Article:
Chimpanzees are experts at playing whatever hand nature deals for them.
In this weekend’s case, most of the chimps took advantage of the unusual warm weather by choosing to recreate outdoors. (If you’re wondering, Cle Elum’s average high temperature is 35F for January.) For the seven chimpanzees living on one side of the building, that meant another day of frequent romps around Young’s Hill with caregivers. Burrito, in particular, has been racing around the Hill with a new fervor lately.
Around mid-day, we closed the door separating Burrito’s group from the Hill and let the other three chimps have access to the Courtyard. Currently, Willy B is the only one of the three who ventures beyond the enclosed chute, initially doing so in pursuit of food. We don’t always scatter food out in the Courtyard now that he seems to go outside just for the sake of going outside, but I thought that an impromptu scavenger hunt might make the day a little more interesting for him. I tossed some raw, hard-shelled walnuts and tiny pieces of chewing gum over the fence before opening their door. Willy B immediately began his Courtyard ritual; he loped out onto the raised boardwalk, grabbed an easy walnut, and sat down to survey the landscape.
Surprisingly, Honey B was also extremely interested in the forage and eagerly scanned the Courtyard from the safety of the chute. This is a rare occurrence; both Honey B and Mave usually hang further back in the chute while Willy has the Courtyard to himself. Today, Honey B was almost certainly after the small tablets of sugar-free chewing gum, one of her favorite snacks. She eagerly collected the two pieces of gum that were closest to the doorway and grunted as she popped them into her mouth. Willy, on the other hand, was narrowly focused on the encapsulated legumes. Then, Honey B noticed a hidden walnut that Willy B had missed, just within reach. She slowly extended an arm out into the grassy Courtyard…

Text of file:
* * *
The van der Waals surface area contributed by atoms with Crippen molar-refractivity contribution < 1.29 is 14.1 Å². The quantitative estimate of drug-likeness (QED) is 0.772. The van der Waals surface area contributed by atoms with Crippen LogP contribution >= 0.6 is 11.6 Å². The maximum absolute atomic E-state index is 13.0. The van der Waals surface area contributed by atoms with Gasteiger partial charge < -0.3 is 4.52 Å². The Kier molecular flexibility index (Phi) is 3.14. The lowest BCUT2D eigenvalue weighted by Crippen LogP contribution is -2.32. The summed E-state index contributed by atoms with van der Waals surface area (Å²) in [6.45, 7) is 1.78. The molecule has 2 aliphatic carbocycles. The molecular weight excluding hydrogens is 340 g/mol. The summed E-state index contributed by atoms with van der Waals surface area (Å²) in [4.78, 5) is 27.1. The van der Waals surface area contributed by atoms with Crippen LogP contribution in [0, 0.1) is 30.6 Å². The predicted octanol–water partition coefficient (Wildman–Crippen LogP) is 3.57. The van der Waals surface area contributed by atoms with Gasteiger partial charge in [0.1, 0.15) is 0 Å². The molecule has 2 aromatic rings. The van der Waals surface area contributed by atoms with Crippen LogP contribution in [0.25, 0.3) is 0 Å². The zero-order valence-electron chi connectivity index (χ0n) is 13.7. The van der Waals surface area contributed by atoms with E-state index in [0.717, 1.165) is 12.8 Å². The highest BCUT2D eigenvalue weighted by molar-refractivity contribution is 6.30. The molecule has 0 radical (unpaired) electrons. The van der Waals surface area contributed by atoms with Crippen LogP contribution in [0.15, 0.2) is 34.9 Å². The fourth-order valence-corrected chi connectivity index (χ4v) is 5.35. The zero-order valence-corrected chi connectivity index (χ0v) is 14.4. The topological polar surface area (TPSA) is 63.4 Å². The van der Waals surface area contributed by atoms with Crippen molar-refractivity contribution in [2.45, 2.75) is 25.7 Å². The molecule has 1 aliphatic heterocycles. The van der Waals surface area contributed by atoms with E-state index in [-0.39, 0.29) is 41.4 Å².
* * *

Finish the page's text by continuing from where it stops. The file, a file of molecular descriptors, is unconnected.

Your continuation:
… but at that exact moment, Willy happened to turn towards the chute. He coincidentally saw Honey B reaching out from the chute and scolded her with a sharp sputter. Their relationship has been tested lately, so I was eager to see how the two strong-willed individuals would handle this conflict of interests. On Wednesday, Honey B furiously retaliated against Willy for stealing part of her breakfast and even won her food back. Such reversals are uncommon; subordinate chimps tend to respect the dominance hierarchy because compliance is both easier and safer than resisting. In general, maintaining stability is more important that whatever temporary reward is at stake.
As you can see in today’s photos, the two friends still have a few cuts from last week’s scrap but the normal dynamic seems to have returned. This afternoon, Honey B decided to not test Willy’s tolerance over a single walnut. Instead, she retreated, leaving Willy B the undisputed Walnut King.
While Willy was methodically gathering all the walnuts, the chewing gum was still available and unguarded. Honey B, who is still uncomfortable with the idea of leaving the chute, used the available tools to pull the gum closer and then scampered off with her due reward.